Unlike failed PHO initiatives, ACOs focus on clinical outcomes, not utilization

Dr. Bruce FlareauUntil CMS issues a proposed rule that defines them more clearly, accountable care organizations are destined to remain amorphous and blurry at best. Just what are they? And what are their primary goals? One of the first few books that's attempted to answer those loaded questions is Accountable Care Organizations: A Roadmap for Success (Convurgent Publishing, 2011). FierceHealthcare recently checked in with lead author, Dr. Bruce Flareau, FAAFP, FACPE, CPE, (pictured) who is chief medical informatics officer and vice president of physician alignment for BayCare Health System in Clearwater, Fla., to see if he could shed some light on common myths about ACOs.

FH: What do you see as the most common misconceptions about accountable care organizations?

Flareau: Common misconceptions include:
1.      Physician employment is the preferred and/or only way to create an ACO.
2.      Creating an ACO is about reimbursement rates.
3.      Physicians will have to be on a single EMR to make this work.
4.      This is just like the PHO initiatives that failed in the past.

One other area of interest might be the notion that
5.       Healthcare reform will be repealed so this will all go away.

FH: And how would you debunk those myths?

Flareau: I would educate interested parties to the facts as we know them.

[Myth: Physician employment is the preferred and/or only way to create an ACO] First, on the matter of employment, to be an ACO does not in and of itself require physician employment. However, for independent physicians to participate in a collective bargaining or a joint contracting program is to invoke legal constraints around antitrust issues.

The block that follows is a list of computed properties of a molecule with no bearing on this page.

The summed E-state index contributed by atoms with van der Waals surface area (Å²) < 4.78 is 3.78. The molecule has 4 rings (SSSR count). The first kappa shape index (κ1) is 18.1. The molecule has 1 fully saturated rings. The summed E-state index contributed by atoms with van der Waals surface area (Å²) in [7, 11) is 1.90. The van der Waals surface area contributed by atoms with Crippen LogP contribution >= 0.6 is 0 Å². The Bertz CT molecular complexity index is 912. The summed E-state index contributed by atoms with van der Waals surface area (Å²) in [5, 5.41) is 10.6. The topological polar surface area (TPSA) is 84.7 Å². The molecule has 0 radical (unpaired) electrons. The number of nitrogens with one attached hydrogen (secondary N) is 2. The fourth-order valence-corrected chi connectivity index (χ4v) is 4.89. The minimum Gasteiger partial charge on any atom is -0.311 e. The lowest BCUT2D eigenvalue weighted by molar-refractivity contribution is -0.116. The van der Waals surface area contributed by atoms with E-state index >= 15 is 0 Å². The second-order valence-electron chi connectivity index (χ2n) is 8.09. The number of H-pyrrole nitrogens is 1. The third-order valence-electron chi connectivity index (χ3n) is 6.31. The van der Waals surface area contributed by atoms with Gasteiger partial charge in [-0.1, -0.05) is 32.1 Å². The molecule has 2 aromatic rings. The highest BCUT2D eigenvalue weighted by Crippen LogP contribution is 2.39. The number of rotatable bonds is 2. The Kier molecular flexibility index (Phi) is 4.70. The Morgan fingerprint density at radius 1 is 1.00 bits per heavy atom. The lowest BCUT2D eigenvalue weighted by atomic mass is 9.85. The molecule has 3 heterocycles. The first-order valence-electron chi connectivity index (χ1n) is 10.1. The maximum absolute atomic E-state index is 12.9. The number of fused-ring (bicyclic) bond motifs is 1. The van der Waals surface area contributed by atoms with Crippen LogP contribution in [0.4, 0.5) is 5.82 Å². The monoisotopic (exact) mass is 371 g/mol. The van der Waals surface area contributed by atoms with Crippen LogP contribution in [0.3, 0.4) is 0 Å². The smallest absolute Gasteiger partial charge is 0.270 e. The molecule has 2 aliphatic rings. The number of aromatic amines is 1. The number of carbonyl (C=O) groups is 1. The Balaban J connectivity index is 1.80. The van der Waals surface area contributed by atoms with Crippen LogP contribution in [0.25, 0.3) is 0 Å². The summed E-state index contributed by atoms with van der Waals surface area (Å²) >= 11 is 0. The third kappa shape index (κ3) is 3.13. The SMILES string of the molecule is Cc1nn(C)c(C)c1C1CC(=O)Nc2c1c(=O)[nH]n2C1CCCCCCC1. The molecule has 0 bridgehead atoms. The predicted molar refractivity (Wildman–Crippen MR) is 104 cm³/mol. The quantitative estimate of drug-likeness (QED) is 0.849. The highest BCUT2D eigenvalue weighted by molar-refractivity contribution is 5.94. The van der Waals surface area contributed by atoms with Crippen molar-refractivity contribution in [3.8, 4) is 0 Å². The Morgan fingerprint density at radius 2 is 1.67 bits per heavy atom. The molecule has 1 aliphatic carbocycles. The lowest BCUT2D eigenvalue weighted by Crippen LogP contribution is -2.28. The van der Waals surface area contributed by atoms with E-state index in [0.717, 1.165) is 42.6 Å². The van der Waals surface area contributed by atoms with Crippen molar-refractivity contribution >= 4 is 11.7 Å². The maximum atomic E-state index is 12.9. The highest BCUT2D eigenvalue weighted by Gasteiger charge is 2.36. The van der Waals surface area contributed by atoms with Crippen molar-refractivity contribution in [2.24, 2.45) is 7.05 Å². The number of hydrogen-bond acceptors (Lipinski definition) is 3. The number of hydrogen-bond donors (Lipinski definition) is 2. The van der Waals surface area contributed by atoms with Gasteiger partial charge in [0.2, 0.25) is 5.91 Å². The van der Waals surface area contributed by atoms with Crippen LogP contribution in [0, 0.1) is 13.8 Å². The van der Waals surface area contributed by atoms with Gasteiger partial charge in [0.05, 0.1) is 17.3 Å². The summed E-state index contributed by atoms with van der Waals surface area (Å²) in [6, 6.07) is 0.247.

Fortunately case law and published "indicia of clinical integration" serve as road maps for creating a Clinically Integrated Network or CIN that both allows independent physicians the legal ability to act as one while simultaneously holding those physicians to a high standard of clinical integration for the purposes of delivering better care at lower costs. Independent physicians will either need to work within these legally appropriate clinically integrated networks or they will need to be employees.

[Myth: Creating ACOs is about reimbursement rates] From a total cost of care perspective, most believe that a population health management approach will curb healthcare expenditures and will do so by improving preventive health measures, chronic disease management and lower cost alternatives than acute care or rescue care management.

That said however, the primary purpose of an ACO must be to improve the health of the population it serves and to deliver improved value to those patients and consumers. An ACO should not only be about the money, but rather the quality and value to the consumer as well.